The Audition Must… – Or, How I Learned To Stop Worrying and Love Auditions
Mariana Avelino talks us through her experience auditioning for her very first student production…
There are many reasons to audition for a play at university. Acting might be a hobby or a career aspiration of yours. You might want to overcome inhibitions by participating in an extroverted and spontaneous activity. Perhaps you want to meet new people. Or maybe you just want to have fun by trying something new.
Whatever your reason, it can be intimidating to audition, especially for the first time. I know, because last semester I auditioned for The Show Must… (above) – my very first play audition. From this experience, I have compiled my TOP AUDITIONING TIPS. Through these tips, I hope to demystify auditioning for those who have yet to try it, to share some personal advice with future auditionees and to encourage hesitant auditionees to just do it!
Top Tip #1: You don’t need to be a performing arts student to audition
Belief that most – if not all – of the auditionees would be performing arts students was my main reservation about auditioning. Surely an amateur like myself would only make a fool of themselves, right?
While most auditionees are performing arts students, and very good actors indeed, many students from other courses, ranging from Business to Mathematics, audition, too. From my conversations with them, I discovered that getting a callback is difficult, but it happens for the non-performing arts students as much as for the performing arts students.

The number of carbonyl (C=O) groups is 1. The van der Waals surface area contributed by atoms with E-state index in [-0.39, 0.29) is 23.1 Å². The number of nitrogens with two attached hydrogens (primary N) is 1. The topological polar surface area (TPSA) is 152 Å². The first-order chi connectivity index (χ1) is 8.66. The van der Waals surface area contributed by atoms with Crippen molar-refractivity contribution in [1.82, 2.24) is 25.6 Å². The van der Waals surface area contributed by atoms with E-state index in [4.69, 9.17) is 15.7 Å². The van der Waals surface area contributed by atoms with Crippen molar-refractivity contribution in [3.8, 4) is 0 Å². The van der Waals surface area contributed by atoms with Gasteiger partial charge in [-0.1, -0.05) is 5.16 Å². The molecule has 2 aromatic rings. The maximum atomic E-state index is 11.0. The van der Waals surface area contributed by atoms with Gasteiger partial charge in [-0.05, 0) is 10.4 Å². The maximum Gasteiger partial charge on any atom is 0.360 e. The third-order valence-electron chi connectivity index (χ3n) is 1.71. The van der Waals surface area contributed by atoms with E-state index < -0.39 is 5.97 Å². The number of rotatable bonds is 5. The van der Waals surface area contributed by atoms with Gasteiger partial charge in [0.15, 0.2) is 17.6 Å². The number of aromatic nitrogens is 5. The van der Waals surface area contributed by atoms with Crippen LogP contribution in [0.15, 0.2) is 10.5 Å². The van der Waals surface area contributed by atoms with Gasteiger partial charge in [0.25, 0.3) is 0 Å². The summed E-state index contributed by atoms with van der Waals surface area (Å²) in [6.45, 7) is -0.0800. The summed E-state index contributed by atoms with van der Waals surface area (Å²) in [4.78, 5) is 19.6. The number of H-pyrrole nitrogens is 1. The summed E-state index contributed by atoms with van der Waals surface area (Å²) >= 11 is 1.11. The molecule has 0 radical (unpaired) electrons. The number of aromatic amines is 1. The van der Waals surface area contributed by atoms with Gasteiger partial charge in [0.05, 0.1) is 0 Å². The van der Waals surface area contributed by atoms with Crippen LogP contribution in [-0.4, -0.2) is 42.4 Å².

Top Tip #2: Have fun and keep having fun
Like most auditionees, I was nervous and a bit shy. To relax and stimulate the group, the stage director led icebreaker games before auditions. As it turns out, if you are comfortable and having fun, chances are you will engage more with your character and perform better. So enjoy yourself during auditions!
There really aren’t many grounds for nervousness. An audition only lasts a few minutes – quick and painless. Furthermore, everyone is supportive. Before my audition, fellow auditionees gave me some acting advice and after my audition, the director emailed me to encourage me to keep auditioning. Finally, if you don’t get a callback (like me), don’t lose heart. There are many other opportunities, so keep trying.
Top Tip #3: Be flexible
An odd thing about play auditions at university is that female auditionees are asked to audition for all female roles and male auditionees, for all male parts. Usually an actor only auditions for one character of their choice. Although unusual, auditioning for multiple roles is ultimately positive. Firstly, because an auditionee has more opportunities to be cast and secondly, because the auditionee might discover that an unexpected role suits them more than the one they originally selected.
The only downside to this method is that auditions can be extremely long. The Show Must… auditions took four hours. Therefore, remember to clear your schedule on the day of auditions.
Auditioning is a great experience. Not only is it an opportunity to have fun acting and to meet new people (with similar interests), but it is an opportunity to improve your acting skills and to build self-confidence. So next time you’re thinking about auditioning but don’t want to take the plunge, remember: it’s not as scary as it looks.
Image courtesy of Bobby Bates